I’m going to take a risk in this article. You see, there is a danger in talking about social justice–if you aren't blatantly for it you are branded as being against justice. That is the power of one's position. “Social Justice” is currently becoming the soup du jour of our progressive millennial world. This problem results from a lack of critical reflection. And some folks are pursuing it in a way that promotes a utopian collectivism. More about that later…
Also, the term is ill-defined. Whole books written about it never defined it. Some people know only that promoting it is a moral imperative, but they are helpless to explain why it is a moral imperative.
Three aspects of this growing phenomenon called social justice are: Helping the Poor, Utopian Social Justice, and Religious Liberty Implications. Let’s look first at a positive aspect of social justice.
Helping the Poor Outreach in the Christian life is not optional. It is not saying, “Hey I have some extra time, let’s do something nice for someone. It’ll make God feel good.” No.
Helping the poor is not only a legitimate part of being a Believer; it can be a barometer of compassion for us individually. Let us have compassion on the poor/oppressed and let us demonstrate that compassion through action. But who are the poor that we should help?
Right here I need to make a distinction. God does not look favorably on all the poor. That could sound blasphemous to a modern social-justice devotee. Yet it is true. God does not look favorably upon the lazy poor. God does not look favorably upon the disobedient poor. God looks favorably upon the humble poor, and helping them is something we should be about individually. And that is different from the utopian pseudo-political social justice phenomenon that is currently sweeping the earth. Very different.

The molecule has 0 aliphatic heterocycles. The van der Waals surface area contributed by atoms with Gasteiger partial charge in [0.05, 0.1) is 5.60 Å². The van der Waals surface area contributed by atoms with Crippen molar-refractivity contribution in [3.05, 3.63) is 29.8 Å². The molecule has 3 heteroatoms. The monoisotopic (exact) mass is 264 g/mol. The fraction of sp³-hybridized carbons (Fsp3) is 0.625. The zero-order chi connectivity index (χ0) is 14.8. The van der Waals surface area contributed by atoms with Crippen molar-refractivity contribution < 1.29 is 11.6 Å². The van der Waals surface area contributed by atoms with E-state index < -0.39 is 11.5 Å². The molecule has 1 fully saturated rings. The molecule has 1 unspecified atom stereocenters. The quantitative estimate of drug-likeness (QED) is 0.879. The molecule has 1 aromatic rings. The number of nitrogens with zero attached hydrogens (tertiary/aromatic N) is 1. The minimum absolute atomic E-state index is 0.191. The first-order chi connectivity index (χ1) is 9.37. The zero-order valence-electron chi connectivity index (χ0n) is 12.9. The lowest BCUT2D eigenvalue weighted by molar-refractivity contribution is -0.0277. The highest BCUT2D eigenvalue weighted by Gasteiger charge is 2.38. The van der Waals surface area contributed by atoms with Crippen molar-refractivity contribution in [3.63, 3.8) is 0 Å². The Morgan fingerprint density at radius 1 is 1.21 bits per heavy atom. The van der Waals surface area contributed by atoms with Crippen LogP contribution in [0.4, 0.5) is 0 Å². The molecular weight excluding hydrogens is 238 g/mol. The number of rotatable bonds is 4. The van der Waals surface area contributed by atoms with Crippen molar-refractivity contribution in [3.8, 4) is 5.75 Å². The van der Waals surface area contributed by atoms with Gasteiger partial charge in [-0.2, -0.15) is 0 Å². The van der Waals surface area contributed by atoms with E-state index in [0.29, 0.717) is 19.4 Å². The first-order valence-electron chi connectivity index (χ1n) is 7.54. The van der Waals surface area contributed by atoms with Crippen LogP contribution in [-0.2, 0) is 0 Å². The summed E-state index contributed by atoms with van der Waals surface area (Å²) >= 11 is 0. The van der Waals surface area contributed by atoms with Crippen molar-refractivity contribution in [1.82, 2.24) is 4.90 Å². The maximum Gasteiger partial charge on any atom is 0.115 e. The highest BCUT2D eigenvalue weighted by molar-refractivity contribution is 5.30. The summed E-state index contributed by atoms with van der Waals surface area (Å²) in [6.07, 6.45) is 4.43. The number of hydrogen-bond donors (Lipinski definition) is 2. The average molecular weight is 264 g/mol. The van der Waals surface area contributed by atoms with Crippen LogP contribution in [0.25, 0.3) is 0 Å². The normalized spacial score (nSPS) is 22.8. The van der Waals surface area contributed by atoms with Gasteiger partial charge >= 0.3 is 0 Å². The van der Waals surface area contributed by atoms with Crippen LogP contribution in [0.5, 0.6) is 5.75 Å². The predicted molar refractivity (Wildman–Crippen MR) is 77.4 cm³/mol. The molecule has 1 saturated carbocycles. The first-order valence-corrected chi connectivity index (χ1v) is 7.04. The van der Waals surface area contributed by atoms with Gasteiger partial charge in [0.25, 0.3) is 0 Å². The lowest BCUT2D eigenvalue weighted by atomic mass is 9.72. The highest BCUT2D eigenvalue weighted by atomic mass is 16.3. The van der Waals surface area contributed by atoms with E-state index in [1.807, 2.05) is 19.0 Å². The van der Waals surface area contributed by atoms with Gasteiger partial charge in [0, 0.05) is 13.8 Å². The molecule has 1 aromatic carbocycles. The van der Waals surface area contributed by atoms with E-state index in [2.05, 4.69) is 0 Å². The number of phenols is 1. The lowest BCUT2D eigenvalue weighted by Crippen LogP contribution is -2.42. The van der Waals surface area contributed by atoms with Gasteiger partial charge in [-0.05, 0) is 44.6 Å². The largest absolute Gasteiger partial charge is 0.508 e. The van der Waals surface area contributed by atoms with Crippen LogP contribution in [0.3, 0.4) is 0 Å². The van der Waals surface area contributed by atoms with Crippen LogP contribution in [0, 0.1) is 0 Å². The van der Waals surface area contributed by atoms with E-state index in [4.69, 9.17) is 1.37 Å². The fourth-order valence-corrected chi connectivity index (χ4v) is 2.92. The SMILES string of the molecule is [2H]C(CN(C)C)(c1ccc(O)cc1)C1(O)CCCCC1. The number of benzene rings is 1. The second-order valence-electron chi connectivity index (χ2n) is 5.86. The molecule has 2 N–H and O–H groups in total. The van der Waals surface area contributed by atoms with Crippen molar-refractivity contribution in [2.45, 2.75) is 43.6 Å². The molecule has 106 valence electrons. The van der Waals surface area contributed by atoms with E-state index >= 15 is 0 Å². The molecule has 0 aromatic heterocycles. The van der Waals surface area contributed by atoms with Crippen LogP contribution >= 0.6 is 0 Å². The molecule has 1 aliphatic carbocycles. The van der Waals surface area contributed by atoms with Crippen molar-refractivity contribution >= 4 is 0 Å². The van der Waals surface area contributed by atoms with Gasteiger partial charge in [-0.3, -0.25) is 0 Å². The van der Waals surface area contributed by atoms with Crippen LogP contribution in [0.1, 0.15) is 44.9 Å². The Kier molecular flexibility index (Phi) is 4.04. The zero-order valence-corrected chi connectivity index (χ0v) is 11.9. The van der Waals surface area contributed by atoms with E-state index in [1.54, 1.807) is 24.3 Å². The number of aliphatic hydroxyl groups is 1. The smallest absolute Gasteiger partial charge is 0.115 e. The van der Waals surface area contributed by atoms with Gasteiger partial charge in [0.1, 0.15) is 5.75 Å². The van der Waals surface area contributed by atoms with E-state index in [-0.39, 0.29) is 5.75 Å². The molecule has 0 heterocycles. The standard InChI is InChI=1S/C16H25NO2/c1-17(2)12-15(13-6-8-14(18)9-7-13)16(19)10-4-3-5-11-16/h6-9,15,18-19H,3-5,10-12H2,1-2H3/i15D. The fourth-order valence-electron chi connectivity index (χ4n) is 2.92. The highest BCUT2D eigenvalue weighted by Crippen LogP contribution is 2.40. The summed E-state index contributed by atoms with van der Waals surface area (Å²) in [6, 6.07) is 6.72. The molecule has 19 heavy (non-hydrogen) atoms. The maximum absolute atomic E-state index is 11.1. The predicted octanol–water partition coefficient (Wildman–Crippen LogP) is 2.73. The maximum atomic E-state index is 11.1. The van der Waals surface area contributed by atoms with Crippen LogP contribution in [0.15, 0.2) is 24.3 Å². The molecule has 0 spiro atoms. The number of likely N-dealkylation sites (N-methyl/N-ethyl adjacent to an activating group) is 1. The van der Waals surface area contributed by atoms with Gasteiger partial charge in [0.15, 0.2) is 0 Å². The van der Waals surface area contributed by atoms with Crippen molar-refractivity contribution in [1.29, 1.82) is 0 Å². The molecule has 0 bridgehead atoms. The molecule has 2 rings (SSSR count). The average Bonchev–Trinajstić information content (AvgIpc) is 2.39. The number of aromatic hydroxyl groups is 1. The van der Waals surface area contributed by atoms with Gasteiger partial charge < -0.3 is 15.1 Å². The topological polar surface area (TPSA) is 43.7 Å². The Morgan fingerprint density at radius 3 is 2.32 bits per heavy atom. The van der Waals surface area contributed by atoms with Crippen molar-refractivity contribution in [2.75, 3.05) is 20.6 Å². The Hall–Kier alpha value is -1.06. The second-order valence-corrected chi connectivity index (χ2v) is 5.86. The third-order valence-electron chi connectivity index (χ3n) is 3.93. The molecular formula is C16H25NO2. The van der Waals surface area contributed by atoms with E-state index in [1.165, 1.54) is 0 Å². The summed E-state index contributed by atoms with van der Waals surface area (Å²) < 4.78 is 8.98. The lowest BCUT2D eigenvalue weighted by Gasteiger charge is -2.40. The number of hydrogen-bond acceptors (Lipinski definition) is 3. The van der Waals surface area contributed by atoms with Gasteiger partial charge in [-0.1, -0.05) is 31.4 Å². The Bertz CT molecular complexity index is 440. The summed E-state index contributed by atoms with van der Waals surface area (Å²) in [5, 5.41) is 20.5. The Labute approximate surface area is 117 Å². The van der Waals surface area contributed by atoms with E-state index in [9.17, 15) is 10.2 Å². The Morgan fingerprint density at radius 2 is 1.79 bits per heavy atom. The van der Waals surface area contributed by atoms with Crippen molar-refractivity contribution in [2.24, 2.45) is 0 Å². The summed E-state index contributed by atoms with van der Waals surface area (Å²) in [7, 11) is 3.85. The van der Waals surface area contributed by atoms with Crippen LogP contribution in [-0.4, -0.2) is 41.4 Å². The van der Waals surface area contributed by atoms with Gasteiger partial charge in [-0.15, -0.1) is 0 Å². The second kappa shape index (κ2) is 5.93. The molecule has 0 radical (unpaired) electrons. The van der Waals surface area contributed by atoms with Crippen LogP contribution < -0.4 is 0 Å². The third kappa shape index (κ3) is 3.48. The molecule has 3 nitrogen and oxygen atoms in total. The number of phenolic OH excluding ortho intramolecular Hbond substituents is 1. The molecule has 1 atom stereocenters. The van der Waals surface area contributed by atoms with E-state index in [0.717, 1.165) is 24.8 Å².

Utopian Social Justice The utopian tendency in man’s mind is very strong. After all, the original temptation was a utopian one. By eating the forbidden fruit Eve thought to attain a higher level of divine enlightenment. She could be as God. Problem is, she was already in Paradise and had nowhere to go but down.
Since then, mankind has often sought to create a wonder-world where people’s needs are few, their desires limited, and there is no motive for war or oppression. In such a fairy world there would be instinctive harmony between man and nature (basis for environmentalism). To social justice zealots, the highest goal, indeed the Babel Tower of their socialist dreamland is the egalitarian redistribution of all goods and wealth. This is code language for Communism, friends. And one-ism.
Modern social justice is a rallying cause for one-ist ideologies. What do I mean by that? One-ism is the belief that all distinctions must be eliminated, including creation and Creator. One-ism worships and serves creation as divine. Through enlightenment we discover that we are also divine. I repeat–you radically redefine yourself; you become divine through enlightenment. And if you are divine–you have to be just. Are you starting to see the connection? Since everyone shares in the “divine power,” if we unite, we can bring the world to a new level of happiness and peace. That is the utopian vision. Think you haven’t rubbed elbows with one-ism? Let me give you its oft-cited mantra—“I’m spiritual, but not religious.”
True to this vision, activists (even in the church) want us to correct every problem out there. In their determination to create a utopian world, utopian one-ists say we have to apply their brand of justice to:
- Health care
- Tax Increases
- Gun Control
- Carbon emissions
- and others…
Liberal Protestantism has largely embraced this agenda as its central message. But the Bible doesn't say that it is our duty to fix every problem out there. In fact, some problems that we experience are consequences–tied to choices we have made. God allows these consequences and gives us the Gospel that we might experience freedom from sin, and rest in the hope of His promise to “make all things new” on That Day (Rev. 21:5). The church’s main message must be the Everlasting Gospel, accompanied by the pragmatic warning of His imminent return. As believers, we look forward to a better city and a better country, “in the renewal of all things” (Matthew 19:28). The New Testament is stunningly silent on any plan for governmental or social action. The apostles launched no social reform movement. Instead, they preached the Gospel of Christ, planted Christian churches and took care of their own. Our task is to follow Christ’s command and the example of the apostles.